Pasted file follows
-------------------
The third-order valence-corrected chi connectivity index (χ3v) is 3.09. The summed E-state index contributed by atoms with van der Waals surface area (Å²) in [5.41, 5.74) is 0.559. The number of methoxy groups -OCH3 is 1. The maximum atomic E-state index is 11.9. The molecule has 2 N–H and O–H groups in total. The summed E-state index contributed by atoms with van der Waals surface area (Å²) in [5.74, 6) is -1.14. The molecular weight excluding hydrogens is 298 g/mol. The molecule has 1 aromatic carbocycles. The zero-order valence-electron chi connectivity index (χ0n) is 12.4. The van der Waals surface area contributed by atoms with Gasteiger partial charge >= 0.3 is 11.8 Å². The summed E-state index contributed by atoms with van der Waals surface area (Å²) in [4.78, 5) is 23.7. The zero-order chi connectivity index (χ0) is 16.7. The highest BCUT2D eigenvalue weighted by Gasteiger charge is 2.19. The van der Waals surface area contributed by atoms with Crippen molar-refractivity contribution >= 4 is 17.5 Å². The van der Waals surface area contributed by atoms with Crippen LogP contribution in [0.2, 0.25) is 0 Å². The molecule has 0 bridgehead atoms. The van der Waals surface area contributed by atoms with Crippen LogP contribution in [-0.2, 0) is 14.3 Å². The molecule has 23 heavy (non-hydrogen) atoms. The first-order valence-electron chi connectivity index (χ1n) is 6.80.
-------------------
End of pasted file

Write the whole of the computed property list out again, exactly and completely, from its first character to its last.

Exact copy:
The third-order valence-corrected chi connectivity index (χ3v) is 3.09. The summed E-state index contributed by atoms with van der Waals surface area (Å²) in [5.41, 5.74) is 0.559. The number of methoxy groups -OCH3 is 1. The maximum atomic E-state index is 11.9. The molecule has 2 N–H and O–H groups in total. The summed E-state index contributed by atoms with van der Waals surface area (Å²) in [5.74, 6) is -1.14. The molecular weight excluding hydrogens is 298 g/mol. The molecule has 1 aromatic carbocycles. The zero-order valence-electron chi connectivity index (χ0n) is 12.4. The van der Waals surface area contributed by atoms with Gasteiger partial charge >= 0.3 is 11.8 Å². The summed E-state index contributed by atoms with van der Waals surface area (Å²) in [4.78, 5) is 23.7. The zero-order chi connectivity index (χ0) is 16.7. The highest BCUT2D eigenvalue weighted by Gasteiger charge is 2.19. The van der Waals surface area contributed by atoms with Crippen molar-refractivity contribution >= 4 is 17.5 Å². The van der Waals surface area contributed by atoms with Crippen LogP contribution in [0.2, 0.25) is 0 Å². The molecule has 0 bridgehead atoms. The van der Waals surface area contributed by atoms with Crippen LogP contribution in [-0.2, 0) is 14.3 Å². The molecule has 23 heavy (non-hydrogen) atoms. The first-order valence-electron chi connectivity index (χ1n) is 6.80.